• The prospect can complete a step and then move forward to the next one
  • The prospect can get stuck on a step, unable to make any progress
  • The prospect can find a step too challenging, give up, and go backwards

In the broadest sense, your job is to help the prospect achieve the first of these three possible outcomes.

The Goals

Let’s think about the goals you should have for the prospect in the first two steps of the change process. The goal of the first step is to lead the prospect towards awareness. The goal of the second step is to move the prospect towards commitment. These should be your goals because these are what the first two steps of the change process are all about.

Towards Awareness – the prospect needs a growing awareness of their need. It could be that something is no longer working for them and they are increasingly out of step with their lived reality. This might cause them pain – either physical pain or psychological pain. They might have a sense that something’s wrong, or things aren’t quite right.

The prospect needs to become aware that there’s a better reality out there, waiting for them. This better reality may be expressed as something they want, something that will put them back in sync with their lived experience. Something that will remove that unnerving feeling that something is wrong.

Without an awareness of need, the prospect can’t make any further progress with change. Your job is to help them become aware of their need with as much clarity and emotion as you can get from them. Get them talking about what’s wrong and how it impacts their life. Ask them to think about life without this problem – how would it be better, what would they be able to do, how would they feel, etc. Help them get in contact with these two realities – the unsatisfactory nature of their current reality and the wonderful reality that will unfold once the problem has been solved.

I think it is fair to say that creating awareness of problems and solutions is largely a marketing task. You put out messages designed to relate to the needs and desires of your target market. Good prospects are people who relate to those messages – “Yes, that applies to me. That is exactly how I feel, and I want those things you describe.” And because they relate to those messages, they are naturally inclined towards what you have to say.

Towards Commitment – this is the Step 2 goal and I believe it is largely a sales goal. To be effective, it’s important to understand what people do in Step 2. Here are some of the things they do:

  • Weigh whether the solution is worth the effort 
  • Consider whether the solution offered is the right one for them
  • Consider the pros and cons of the offered solution
  • Decide whether they have the capacity to make it happen
  • Deal with feelings of uncertainty and insecurity
  • Talk to someone who realistically understand their anxieties and will help them come to a decision
  • Assess who they can trust to guide them
  • Get excited about a future where their problem is solved

This is what people do in Step 2 – they think through the offered solution and decide what to do about it. Some can do this well, and others struggle with it. But, at the end of Step 2, the prospect will decide (make a commitment). They will decide either to accept your solution, or to reject it.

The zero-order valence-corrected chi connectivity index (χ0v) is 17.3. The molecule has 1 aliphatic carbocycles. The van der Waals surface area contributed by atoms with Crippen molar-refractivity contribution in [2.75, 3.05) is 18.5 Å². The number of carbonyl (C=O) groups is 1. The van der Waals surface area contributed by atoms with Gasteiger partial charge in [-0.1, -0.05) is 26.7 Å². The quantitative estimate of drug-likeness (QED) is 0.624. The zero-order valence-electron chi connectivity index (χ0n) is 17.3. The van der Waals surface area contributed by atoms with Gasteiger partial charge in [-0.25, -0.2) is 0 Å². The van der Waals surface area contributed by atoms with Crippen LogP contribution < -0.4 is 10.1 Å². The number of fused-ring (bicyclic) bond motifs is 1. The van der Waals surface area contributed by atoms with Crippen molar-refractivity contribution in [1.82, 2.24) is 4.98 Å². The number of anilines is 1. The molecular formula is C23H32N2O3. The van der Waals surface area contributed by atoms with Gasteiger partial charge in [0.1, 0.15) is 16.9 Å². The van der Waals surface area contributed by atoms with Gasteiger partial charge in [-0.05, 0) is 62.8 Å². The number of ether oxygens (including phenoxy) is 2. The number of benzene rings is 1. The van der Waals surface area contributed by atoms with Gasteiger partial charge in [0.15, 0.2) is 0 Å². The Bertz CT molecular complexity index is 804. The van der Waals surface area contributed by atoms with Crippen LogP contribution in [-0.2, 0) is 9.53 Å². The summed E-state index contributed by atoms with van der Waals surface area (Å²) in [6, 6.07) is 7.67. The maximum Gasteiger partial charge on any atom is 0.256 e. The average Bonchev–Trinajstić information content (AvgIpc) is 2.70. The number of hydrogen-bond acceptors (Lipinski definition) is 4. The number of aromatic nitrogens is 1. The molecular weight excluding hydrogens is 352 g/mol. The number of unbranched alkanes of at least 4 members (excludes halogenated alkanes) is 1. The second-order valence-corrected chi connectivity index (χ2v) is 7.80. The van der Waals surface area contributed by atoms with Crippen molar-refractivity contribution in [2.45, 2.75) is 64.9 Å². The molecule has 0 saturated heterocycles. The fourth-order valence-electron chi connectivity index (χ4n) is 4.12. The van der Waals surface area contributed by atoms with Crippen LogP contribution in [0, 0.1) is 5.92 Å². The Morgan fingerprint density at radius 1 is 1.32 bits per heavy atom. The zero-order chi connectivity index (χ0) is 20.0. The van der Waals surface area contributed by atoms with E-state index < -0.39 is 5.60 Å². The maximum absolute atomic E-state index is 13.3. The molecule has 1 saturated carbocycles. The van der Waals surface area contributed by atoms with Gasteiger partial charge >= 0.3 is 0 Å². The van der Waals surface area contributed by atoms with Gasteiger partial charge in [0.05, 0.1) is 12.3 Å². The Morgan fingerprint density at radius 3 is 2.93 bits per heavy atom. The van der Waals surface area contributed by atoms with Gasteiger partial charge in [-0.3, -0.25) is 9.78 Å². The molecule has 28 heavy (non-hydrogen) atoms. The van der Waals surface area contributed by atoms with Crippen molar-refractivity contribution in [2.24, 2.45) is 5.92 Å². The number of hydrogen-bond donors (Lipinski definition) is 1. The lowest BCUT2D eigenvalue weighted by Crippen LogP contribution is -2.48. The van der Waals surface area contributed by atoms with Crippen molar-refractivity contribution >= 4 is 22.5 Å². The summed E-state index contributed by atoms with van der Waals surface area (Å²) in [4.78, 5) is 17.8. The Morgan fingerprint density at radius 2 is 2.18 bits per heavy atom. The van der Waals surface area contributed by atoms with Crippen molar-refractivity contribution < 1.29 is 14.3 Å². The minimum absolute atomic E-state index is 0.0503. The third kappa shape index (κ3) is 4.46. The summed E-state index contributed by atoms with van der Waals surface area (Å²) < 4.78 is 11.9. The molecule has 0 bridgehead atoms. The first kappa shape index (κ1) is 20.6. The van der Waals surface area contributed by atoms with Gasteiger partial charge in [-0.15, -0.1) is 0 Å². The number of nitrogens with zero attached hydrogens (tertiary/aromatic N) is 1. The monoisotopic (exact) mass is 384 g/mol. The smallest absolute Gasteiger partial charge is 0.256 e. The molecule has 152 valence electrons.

An Example

John began his coaching business 6 months ago and is yet to attract his first fee paying client. He is aware of his marketing problem and he is very worried about it. He worries he won’t be able to pay his bills and his business will fail. But he can also imagine himself as a successful coach. He can picture a waiting list of clients, being busy every day and feeling he is really making a difference. He can imagine having the lifestyle that goes with success – taking holidays to exotic locations, driving a nice car, providing good things for his family.

John is lucky because he knows what’s wrong. Some people haven’t identified that yet. Either way, your job is to help them get connected – emotionally and rationally – with their present reality and the reality they long for.

Let’s say in this example that you operate a marketing business helping coaches get more clients. You create a piece of content and John sees it. This content speaks directly to John’s problem. You sound like you might have a solution that could help him. The result is that he emails you.

The fact that John has emailed you means he has moved from Step 1 into Step 2. He has moved from simply being aware of his reality to wanting to think through the solution you offer. Never underestimate the magnitude of that step.

Now that John is in Step 2, your job is to help him move towards becoming your client. But to do that, he needs to trust you and to know you understand him. He needs to be sure your solution will work, and you need to help him overcome his concerns and answer his questions. If you can do all those things, he is likely to become your client. Step 2 is largely a sales role.

How can you help John along this process? Ask questions, explore, dig. Ask ‘why’. And keep asking. And when you think the prospect is fully aware of and in touch with their problem or opportunity, move them through Step 2.

In Step 2 you move the prospect towards commitment. Commitment towards solving their problem and grasping the opportunity. And commitment to letting you help them do that. At the end of Step 2 you want them to make the decision to become you client.


In this article, we have considered the first things you need to understand about marketing and sales. For your prospect, they mean engaging in the first two steps of the change process.  The better you understand exactly what that means for the prospect, the more likely you are to convert them into a client. If you need help exploring what your prospects need to do and how you can help them do it, reach out to me and I will help.

In the next article in this series, we consider how you can use effective communications to move the prospect through awareness and into commitment.

Written By Steve Barlow

Steve is a change fitness coach and change readiness trainer and consultant. If you would like some help with any of the ideas presented in this blog, please book a free consultation with Steve.